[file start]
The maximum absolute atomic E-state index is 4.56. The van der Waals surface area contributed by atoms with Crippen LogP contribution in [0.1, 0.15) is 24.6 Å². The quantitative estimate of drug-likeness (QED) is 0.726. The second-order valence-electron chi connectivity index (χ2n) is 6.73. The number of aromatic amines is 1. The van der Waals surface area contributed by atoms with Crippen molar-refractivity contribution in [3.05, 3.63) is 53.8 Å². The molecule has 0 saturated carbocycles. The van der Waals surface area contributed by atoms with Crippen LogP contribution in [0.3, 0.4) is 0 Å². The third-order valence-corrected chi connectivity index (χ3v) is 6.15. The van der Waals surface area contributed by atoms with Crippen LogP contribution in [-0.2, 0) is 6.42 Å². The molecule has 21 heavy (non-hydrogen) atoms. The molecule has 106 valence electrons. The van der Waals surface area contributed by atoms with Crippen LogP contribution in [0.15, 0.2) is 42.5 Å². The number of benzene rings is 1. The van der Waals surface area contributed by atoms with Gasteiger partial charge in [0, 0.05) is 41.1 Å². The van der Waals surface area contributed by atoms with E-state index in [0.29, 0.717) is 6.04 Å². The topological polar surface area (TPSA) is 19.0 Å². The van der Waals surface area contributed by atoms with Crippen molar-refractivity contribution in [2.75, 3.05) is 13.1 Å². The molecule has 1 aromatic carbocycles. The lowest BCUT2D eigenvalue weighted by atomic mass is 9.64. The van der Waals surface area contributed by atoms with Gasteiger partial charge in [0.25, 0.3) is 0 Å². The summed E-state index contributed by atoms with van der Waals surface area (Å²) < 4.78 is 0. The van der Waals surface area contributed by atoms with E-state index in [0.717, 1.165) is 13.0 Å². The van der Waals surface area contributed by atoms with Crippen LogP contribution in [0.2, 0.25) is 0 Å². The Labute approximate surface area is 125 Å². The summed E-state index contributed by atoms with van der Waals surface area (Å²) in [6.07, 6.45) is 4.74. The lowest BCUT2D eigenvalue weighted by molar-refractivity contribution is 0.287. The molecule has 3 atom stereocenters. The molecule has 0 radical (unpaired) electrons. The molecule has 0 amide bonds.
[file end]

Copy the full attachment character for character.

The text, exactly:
The maximum absolute atomic E-state index is 4.56. The van der Waals surface area contributed by atoms with Crippen LogP contribution in [0.1, 0.15) is 24.6 Å². The quantitative estimate of drug-likeness (QED) is 0.726. The second-order valence-electron chi connectivity index (χ2n) is 6.73. The number of aromatic amines is 1. The van der Waals surface area contributed by atoms with Crippen molar-refractivity contribution in [3.05, 3.63) is 53.8 Å². The molecule has 0 saturated carbocycles. The van der Waals surface area contributed by atoms with Crippen LogP contribution in [0.3, 0.4) is 0 Å². The third-order valence-corrected chi connectivity index (χ3v) is 6.15. The van der Waals surface area contributed by atoms with Crippen LogP contribution in [-0.2, 0) is 6.42 Å². The molecule has 21 heavy (non-hydrogen) atoms. The molecule has 106 valence electrons. The van der Waals surface area contributed by atoms with Crippen LogP contribution in [0.15, 0.2) is 42.5 Å². The number of benzene rings is 1. The van der Waals surface area contributed by atoms with Gasteiger partial charge in [0, 0.05) is 41.1 Å². The van der Waals surface area contributed by atoms with E-state index in [0.29, 0.717) is 6.04 Å². The topological polar surface area (TPSA) is 19.0 Å². The van der Waals surface area contributed by atoms with Crippen molar-refractivity contribution in [2.75, 3.05) is 13.1 Å². The molecule has 1 aromatic carbocycles. The lowest BCUT2D eigenvalue weighted by atomic mass is 9.64. The van der Waals surface area contributed by atoms with Gasteiger partial charge in [0.25, 0.3) is 0 Å². The summed E-state index contributed by atoms with van der Waals surface area (Å²) < 4.78 is 0. The van der Waals surface area contributed by atoms with E-state index in [0.717, 1.165) is 13.0 Å². The van der Waals surface area contributed by atoms with Crippen LogP contribution in [0.2, 0.25) is 0 Å². The Labute approximate surface area is 125 Å². The summed E-state index contributed by atoms with van der Waals surface area (Å²) in [6.07, 6.45) is 4.74. The lowest BCUT2D eigenvalue weighted by molar-refractivity contribution is 0.287. The molecule has 3 atom stereocenters. The molecule has 0 radical (unpaired) electrons. The molecule has 0 amide bonds.